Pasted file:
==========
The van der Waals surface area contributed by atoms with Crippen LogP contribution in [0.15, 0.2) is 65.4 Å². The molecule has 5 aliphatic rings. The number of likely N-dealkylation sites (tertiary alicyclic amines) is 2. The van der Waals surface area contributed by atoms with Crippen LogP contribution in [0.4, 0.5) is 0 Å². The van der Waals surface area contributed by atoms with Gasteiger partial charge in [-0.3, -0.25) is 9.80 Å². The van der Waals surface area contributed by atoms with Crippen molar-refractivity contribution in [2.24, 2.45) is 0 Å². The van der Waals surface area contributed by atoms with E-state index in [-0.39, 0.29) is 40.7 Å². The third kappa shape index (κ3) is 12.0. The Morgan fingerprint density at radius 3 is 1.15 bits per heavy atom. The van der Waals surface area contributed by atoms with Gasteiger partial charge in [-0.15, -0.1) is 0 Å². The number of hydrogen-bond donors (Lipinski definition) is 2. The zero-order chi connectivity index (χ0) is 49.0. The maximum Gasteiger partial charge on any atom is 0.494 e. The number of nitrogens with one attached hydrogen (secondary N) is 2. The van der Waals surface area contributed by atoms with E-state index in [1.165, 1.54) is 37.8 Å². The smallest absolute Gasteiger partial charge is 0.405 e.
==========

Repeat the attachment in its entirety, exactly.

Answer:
The van der Waals surface area contributed by atoms with Crippen LogP contribution in [0.15, 0.2) is 65.4 Å². The molecule has 5 aliphatic rings. The number of likely N-dealkylation sites (tertiary alicyclic amines) is 2. The van der Waals surface area contributed by atoms with Crippen LogP contribution in [0.4, 0.5) is 0 Å². The van der Waals surface area contributed by atoms with Gasteiger partial charge in [-0.3, -0.25) is 9.80 Å². The van der Waals surface area contributed by atoms with Crippen molar-refractivity contribution in [2.24, 2.45) is 0 Å². The van der Waals surface area contributed by atoms with E-state index in [-0.39, 0.29) is 40.7 Å². The third kappa shape index (κ3) is 12.0. The Morgan fingerprint density at radius 3 is 1.15 bits per heavy atom. The van der Waals surface area contributed by atoms with Gasteiger partial charge in [-0.15, -0.1) is 0 Å². The number of hydrogen-bond donors (Lipinski definition) is 2. The zero-order chi connectivity index (χ0) is 49.0. The maximum Gasteiger partial charge on any atom is 0.494 e. The number of nitrogens with one attached hydrogen (secondary N) is 2. The van der Waals surface area contributed by atoms with E-state index in [1.165, 1.54) is 37.8 Å². The smallest absolute Gasteiger partial charge is 0.405 e.